Thursday, February 23, 2012

The Cindy Sherman Retrospective

Sherman Murals

Although I largely talk about theater, I enjoy discussing artistic culture in all forms (except ballet--ballet can just die for all I care) and had the great pleasure of attending the opening of the Cindy Sherman show at MOMA.  Also in attendance was Eric Bogosian, a guy in a coonskin hat and kid rocking the Robert Pattinson look so hard (and frankly succeeding more than most).

Coonskin Hat. Manhattan 2012. Clearly a sign of Armageddon
It was a scene.  And not my natural habitat.  Serious fashionistas, the skinnys, the Europeans, the tragically hip, the people trying too hard, and people who of course brought their children.  It was worth it for the people-watching alone but I was really there for the art.  I had not seen much of Sherman's work since the Film Stills so seeing a retrospective that included more recent pieces was great.  For someone who has spent a lifetime focused on depictions of women in American society using herself as the model, she continues to reinvent her approach and style.  As she has aged, she has also found different characters to inhabit.  Aging at times seemed to be part of the subject matter--women trying to avoid aging with make-up and surgery and turning into grotesques.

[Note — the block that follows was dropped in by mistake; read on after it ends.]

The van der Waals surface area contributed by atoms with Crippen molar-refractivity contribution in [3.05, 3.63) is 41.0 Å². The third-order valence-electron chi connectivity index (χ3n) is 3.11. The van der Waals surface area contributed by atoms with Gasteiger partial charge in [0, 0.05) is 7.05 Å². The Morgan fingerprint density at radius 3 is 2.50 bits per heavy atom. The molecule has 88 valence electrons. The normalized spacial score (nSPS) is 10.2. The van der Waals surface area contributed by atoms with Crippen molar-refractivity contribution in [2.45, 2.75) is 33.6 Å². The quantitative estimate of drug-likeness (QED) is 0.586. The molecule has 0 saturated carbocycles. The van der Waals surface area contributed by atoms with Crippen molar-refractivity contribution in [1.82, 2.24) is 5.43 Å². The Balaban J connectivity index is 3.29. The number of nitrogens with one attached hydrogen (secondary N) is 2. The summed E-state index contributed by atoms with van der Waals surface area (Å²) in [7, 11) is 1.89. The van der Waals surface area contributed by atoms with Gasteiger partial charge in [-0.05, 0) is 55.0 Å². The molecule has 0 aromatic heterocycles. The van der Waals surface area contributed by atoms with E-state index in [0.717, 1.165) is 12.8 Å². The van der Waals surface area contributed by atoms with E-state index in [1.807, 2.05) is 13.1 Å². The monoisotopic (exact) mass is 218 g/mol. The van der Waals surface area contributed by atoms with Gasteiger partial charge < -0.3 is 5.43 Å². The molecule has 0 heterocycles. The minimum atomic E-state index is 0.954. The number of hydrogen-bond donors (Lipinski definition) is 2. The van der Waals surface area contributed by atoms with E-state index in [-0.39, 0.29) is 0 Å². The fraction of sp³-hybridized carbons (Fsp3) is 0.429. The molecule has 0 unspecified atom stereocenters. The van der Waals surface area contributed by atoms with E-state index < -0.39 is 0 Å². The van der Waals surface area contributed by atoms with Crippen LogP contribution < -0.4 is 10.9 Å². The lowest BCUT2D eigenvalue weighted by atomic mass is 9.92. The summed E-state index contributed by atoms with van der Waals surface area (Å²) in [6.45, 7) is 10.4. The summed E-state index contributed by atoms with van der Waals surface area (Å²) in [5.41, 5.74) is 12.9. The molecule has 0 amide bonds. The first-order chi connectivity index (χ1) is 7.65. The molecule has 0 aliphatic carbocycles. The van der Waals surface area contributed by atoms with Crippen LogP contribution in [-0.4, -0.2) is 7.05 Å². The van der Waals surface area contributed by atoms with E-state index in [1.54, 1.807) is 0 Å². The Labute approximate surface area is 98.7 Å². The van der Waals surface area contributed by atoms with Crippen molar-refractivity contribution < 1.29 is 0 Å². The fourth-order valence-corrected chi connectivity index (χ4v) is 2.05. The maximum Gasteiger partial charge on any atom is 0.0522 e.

From Centerfolds. My family TOTALLY had that linoeleum
There was one abstract series from the 80's and 90's in reaction to the AIDS epidemic depicting vomit, decay, rotting flesh.  It was mesmerizing and nauseating.  There was one where it seemed it be pile of melted flesh with eyeballs and teeth poking out--possibly made of chocolate and caramel. Hope the under 8 year old set enjoyed that.

I think my favorite was the Centerfolds series.  From disturbing to ethereal, they each had such a rich narrative back story to them.  Bringing your own assumptions to the work they spoke volumes about how we look at women and their emotions.

I think I favor her narrative works more than those that are focused on turning obvious portraiture traditions upside-down.  But her Old Masters series was impressive.  Manipulating color photography to try and recreate certain eras of painting portraiture and then adding plastic breasts and other pieces of obvious artifice to upend expectations.

A great show to check out.

From a series on Fashion

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